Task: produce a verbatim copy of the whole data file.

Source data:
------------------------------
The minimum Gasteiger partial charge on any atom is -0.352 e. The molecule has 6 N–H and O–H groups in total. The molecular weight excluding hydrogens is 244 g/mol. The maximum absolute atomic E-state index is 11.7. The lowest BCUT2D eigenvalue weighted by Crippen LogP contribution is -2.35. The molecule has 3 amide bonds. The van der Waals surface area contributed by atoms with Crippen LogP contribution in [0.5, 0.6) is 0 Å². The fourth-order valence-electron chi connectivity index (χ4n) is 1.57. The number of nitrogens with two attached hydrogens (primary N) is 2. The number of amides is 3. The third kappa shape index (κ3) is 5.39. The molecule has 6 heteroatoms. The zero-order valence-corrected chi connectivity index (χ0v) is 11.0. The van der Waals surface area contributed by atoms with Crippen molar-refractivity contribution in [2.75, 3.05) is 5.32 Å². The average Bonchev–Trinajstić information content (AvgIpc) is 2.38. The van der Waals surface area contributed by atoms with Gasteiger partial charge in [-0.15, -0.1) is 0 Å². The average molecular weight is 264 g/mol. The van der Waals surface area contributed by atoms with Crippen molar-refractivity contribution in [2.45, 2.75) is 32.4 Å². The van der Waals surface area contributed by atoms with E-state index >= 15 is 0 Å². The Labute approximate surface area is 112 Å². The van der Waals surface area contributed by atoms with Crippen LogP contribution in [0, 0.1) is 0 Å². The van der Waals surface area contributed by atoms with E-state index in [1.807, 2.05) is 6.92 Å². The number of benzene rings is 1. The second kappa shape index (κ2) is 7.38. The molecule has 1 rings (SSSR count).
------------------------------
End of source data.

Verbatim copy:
The minimum Gasteiger partial charge on any atom is -0.352 e. The molecule has 6 N–H and O–H groups in total. The molecular weight excluding hydrogens is 244 g/mol. The maximum absolute atomic E-state index is 11.7. The lowest BCUT2D eigenvalue weighted by Crippen LogP contribution is -2.35. The molecule has 3 amide bonds. The van der Waals surface area contributed by atoms with Crippen LogP contribution in [0.5, 0.6) is 0 Å². The fourth-order valence-electron chi connectivity index (χ4n) is 1.57. The number of nitrogens with two attached hydrogens (primary N) is 2. The number of amides is 3. The third kappa shape index (κ3) is 5.39. The molecule has 6 heteroatoms. The zero-order valence-corrected chi connectivity index (χ0v) is 11.0. The van der Waals surface area contributed by atoms with Crippen molar-refractivity contribution in [2.75, 3.05) is 5.32 Å². The average Bonchev–Trinajstić information content (AvgIpc) is 2.38. The van der Waals surface area contributed by atoms with Gasteiger partial charge in [-0.15, -0.1) is 0 Å². The average molecular weight is 264 g/mol. The van der Waals surface area contributed by atoms with Crippen molar-refractivity contribution in [2.45, 2.75) is 32.4 Å². The van der Waals surface area contributed by atoms with E-state index >= 15 is 0 Å². The Labute approximate surface area is 112 Å². The van der Waals surface area contributed by atoms with Crippen LogP contribution in [0, 0.1) is 0 Å². The van der Waals surface area contributed by atoms with E-state index in [1.807, 2.05) is 6.92 Å². The number of benzene rings is 1. The second kappa shape index (κ2) is 7.38. The molecule has 1 rings (SSSR count).